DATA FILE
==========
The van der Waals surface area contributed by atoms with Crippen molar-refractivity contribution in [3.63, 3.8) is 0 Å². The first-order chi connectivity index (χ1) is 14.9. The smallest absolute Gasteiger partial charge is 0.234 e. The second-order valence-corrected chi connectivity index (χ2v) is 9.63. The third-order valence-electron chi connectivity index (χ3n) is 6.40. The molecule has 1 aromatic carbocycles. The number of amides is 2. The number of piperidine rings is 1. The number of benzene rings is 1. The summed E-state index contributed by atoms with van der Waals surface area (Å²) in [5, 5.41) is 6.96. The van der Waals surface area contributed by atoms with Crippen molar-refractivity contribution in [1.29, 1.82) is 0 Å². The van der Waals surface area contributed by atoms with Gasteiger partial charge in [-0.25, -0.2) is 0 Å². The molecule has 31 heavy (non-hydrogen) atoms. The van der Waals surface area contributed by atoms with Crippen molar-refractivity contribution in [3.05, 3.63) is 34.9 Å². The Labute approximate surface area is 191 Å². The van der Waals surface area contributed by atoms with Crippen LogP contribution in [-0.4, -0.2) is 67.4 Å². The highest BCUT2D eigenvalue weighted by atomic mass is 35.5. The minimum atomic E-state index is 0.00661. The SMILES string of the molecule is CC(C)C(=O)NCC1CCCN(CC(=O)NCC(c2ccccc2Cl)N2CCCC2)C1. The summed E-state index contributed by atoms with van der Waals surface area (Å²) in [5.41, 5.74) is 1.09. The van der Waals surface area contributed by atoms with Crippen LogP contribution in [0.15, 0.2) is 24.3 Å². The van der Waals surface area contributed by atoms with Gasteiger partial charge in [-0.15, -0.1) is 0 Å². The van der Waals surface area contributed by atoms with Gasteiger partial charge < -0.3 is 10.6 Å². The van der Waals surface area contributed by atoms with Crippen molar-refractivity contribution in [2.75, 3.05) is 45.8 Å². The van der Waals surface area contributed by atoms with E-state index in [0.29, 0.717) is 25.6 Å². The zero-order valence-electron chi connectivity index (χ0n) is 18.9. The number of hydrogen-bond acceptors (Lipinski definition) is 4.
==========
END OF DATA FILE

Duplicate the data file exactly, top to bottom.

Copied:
The van der Waals surface area contributed by atoms with Crippen molar-refractivity contribution in [3.63, 3.8) is 0 Å². The first-order chi connectivity index (χ1) is 14.9. The smallest absolute Gasteiger partial charge is 0.234 e. The second-order valence-corrected chi connectivity index (χ2v) is 9.63. The third-order valence-electron chi connectivity index (χ3n) is 6.40. The molecule has 1 aromatic carbocycles. The number of amides is 2. The number of piperidine rings is 1. The number of benzene rings is 1. The summed E-state index contributed by atoms with van der Waals surface area (Å²) in [5, 5.41) is 6.96. The van der Waals surface area contributed by atoms with Crippen molar-refractivity contribution in [1.29, 1.82) is 0 Å². The van der Waals surface area contributed by atoms with Gasteiger partial charge in [-0.25, -0.2) is 0 Å². The molecule has 31 heavy (non-hydrogen) atoms. The van der Waals surface area contributed by atoms with Crippen molar-refractivity contribution in [3.05, 3.63) is 34.9 Å². The Labute approximate surface area is 191 Å². The van der Waals surface area contributed by atoms with Crippen LogP contribution in [-0.4, -0.2) is 67.4 Å². The highest BCUT2D eigenvalue weighted by atomic mass is 35.5. The minimum atomic E-state index is 0.00661. The SMILES string of the molecule is CC(C)C(=O)NCC1CCCN(CC(=O)NCC(c2ccccc2Cl)N2CCCC2)C1. The summed E-state index contributed by atoms with van der Waals surface area (Å²) in [5.41, 5.74) is 1.09. The van der Waals surface area contributed by atoms with Crippen LogP contribution in [0.15, 0.2) is 24.3 Å². The van der Waals surface area contributed by atoms with Gasteiger partial charge in [-0.15, -0.1) is 0 Å². The van der Waals surface area contributed by atoms with Gasteiger partial charge < -0.3 is 10.6 Å². The van der Waals surface area contributed by atoms with Crippen molar-refractivity contribution in [2.75, 3.05) is 45.8 Å². The van der Waals surface area contributed by atoms with E-state index in [0.29, 0.717) is 25.6 Å². The zero-order valence-electron chi connectivity index (χ0n) is 18.9. The number of hydrogen-bond acceptors (Lipinski definition) is 4.